then lean back and wait. Mine ran over night, but I could have stopped it much earlier.

f3read tries to read back all the individual 1GB files, to determine these three things:

  1. Find out if they can be read at all
  2. Find out if they are the same files that have been written
  3. Find out how fast the card can be read

In case of the 512GB card, the corrupt sectors started showing in file 15.h2w, which translates to: This 512GB microSD card has 14 usable Gigabytes on it.

Fourteen.

I didn’t expect it to be quite as bad, but you get what you pay for.

Oh Look, a Free Card Reader

Just for kicks and giggles, I did the same test using the USB card reader that came in the box. The write speed instantly caved to about 11MB/s, which is a bit over half of what the faster card reader did.

Another Reason for Corruption

Not all corrupted cards are fake cards of course. Another way to introduce file systems issues is to pull a memory card before the camera has stopped writing to it. While unlikely, it’s definitely possible.

I’m convinced that the 2-second-rule*** has saved my butt (aka the photos on my memory cards) more than once.

Learned Something?

So I knew what I was in for when I ordered the cards and $10 aren’t too much to spend for a good story on a blog and a podcast. But your reasons for buying a card will probably be different ones.

So what can we learn something from this?

  1. Buying something as easy to fake as memory cards from non-reputable sources is probably a bad idea. The least I will do is make sure I can return the card if it turns out to be a dud.
  2. Religiously test all cards the moment you receive them. Even the ones you bought in a store. Worst case is you return them. But at least you’ll know their write and read speeds.
  3. Stick with brands you know and that haven’t let you down in the past. Of course ownership can change (as we saw with Lexar), but at least so far this hasn’t failed me. I won’t give you a specific brand recommendation, but I stick with a big name that has been around a long time.

And of course: If it’s too good to be true, it probably is.

Was It Worth It?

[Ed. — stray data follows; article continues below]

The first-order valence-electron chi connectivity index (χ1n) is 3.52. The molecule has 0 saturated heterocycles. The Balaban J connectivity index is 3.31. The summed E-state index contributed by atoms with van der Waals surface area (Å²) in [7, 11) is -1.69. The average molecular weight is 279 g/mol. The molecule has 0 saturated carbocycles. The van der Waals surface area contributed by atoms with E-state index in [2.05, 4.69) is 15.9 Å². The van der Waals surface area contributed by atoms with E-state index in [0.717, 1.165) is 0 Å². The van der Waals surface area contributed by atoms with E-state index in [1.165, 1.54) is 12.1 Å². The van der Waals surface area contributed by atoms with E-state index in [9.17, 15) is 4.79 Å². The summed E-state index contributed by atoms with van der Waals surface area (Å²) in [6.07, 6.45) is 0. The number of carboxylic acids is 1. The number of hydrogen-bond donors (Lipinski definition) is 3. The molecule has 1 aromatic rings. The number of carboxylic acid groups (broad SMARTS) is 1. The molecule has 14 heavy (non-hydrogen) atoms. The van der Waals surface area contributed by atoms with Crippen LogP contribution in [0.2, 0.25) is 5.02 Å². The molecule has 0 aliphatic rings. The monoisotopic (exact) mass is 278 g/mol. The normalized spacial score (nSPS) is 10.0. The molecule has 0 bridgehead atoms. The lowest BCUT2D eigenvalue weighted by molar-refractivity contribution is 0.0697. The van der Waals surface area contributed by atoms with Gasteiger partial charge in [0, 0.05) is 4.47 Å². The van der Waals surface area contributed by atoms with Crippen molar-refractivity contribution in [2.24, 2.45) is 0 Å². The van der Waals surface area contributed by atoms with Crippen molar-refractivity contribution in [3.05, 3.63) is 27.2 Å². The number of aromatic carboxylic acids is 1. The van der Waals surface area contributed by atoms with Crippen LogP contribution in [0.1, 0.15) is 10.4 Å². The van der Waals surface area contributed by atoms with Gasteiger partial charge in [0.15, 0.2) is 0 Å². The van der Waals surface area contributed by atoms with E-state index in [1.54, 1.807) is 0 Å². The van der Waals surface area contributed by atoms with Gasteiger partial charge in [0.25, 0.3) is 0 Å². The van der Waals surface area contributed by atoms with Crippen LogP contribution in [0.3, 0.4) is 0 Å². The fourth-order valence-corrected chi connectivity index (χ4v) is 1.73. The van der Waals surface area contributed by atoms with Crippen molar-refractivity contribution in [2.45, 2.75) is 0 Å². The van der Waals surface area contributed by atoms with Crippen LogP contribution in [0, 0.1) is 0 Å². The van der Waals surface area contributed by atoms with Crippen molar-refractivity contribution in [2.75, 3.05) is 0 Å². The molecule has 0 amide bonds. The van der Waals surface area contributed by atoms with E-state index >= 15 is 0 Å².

Was it worth for me to buy the two corrupted cards? Absolutely! From the perspective of someone who creates podcasts on photography, this makes for great content while helping some others to avoid the same issue.

I also learned that things are still as bad as they used to be 10 years ago.

How about financially? Even if I managed to “repair” the metadata on the card and turn it into a proper working card that officially reported 14GB as its size (it’s possible), it wouldn’t really work out: At the time of writing this article, I can get a perfectly good 16GB UHS Class 10 microSD card for well under $10. I paid $6 for a dodgy 14GB card that claims to do 512GB and that took 4 weeks to arrive. And for which I don’t have any hope of returning it and getting my money back.

At least they tossed free microSD USB readers in the box albeit slow and flimsy ones.

But for the majority of readers I’d say keep your hands off those cheap offers. Spend a few more bucks to get something decent. You can buy a 128GB UHS Class 3 microSD card from a reputable brand for well under $30.

Above all, is it worth the risk of losing valuable photos? Probably not.


* The Windows alternative is called H2testw from German publisher Heise.

** I used my pretty descent USB 3.0 Transcend TS-RDF8K card reader to do thes tests.

*** The 2-second rule: After turning off your camera or after opening the card latch, wait for two seconds until you physically pull out the card. Some cameras will write to a card for a second after you turned it off and pulling the card too early could lead to corrupted data. I haven’t had a flash card issue in 10 years.